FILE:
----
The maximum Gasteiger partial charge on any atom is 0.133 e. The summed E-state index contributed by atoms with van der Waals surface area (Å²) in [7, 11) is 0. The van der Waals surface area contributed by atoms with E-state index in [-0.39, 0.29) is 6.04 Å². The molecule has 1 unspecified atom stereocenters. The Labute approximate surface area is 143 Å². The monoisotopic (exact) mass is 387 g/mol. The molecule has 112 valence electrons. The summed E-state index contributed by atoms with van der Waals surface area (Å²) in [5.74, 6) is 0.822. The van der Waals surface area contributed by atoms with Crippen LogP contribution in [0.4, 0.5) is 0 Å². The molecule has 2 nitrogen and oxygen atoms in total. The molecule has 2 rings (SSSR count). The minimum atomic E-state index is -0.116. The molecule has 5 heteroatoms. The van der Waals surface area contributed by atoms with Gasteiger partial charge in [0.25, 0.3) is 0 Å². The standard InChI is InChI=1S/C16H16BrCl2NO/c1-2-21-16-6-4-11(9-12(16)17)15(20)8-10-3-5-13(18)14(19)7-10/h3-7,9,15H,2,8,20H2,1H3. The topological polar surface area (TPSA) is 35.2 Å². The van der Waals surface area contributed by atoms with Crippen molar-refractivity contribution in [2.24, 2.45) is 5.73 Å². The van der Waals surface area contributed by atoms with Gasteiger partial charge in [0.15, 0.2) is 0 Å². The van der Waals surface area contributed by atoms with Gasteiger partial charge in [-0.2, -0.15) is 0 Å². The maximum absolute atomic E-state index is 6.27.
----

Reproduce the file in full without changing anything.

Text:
The maximum Gasteiger partial charge on any atom is 0.133 e. The summed E-state index contributed by atoms with van der Waals surface area (Å²) in [7, 11) is 0. The van der Waals surface area contributed by atoms with E-state index in [-0.39, 0.29) is 6.04 Å². The molecule has 1 unspecified atom stereocenters. The Labute approximate surface area is 143 Å². The monoisotopic (exact) mass is 387 g/mol. The molecule has 112 valence electrons. The summed E-state index contributed by atoms with van der Waals surface area (Å²) in [5.74, 6) is 0.822. The van der Waals surface area contributed by atoms with Crippen LogP contribution in [0.4, 0.5) is 0 Å². The molecule has 2 nitrogen and oxygen atoms in total. The molecule has 2 rings (SSSR count). The minimum atomic E-state index is -0.116. The molecule has 5 heteroatoms. The van der Waals surface area contributed by atoms with Gasteiger partial charge in [0.25, 0.3) is 0 Å². The standard InChI is InChI=1S/C16H16BrCl2NO/c1-2-21-16-6-4-11(9-12(16)17)15(20)8-10-3-5-13(18)14(19)7-10/h3-7,9,15H,2,8,20H2,1H3. The topological polar surface area (TPSA) is 35.2 Å². The van der Waals surface area contributed by atoms with Crippen molar-refractivity contribution in [2.24, 2.45) is 5.73 Å². The van der Waals surface area contributed by atoms with Gasteiger partial charge in [0.15, 0.2) is 0 Å². The van der Waals surface area contributed by atoms with Gasteiger partial charge in [-0.2, -0.15) is 0 Å². The maximum absolute atomic E-state index is 6.27.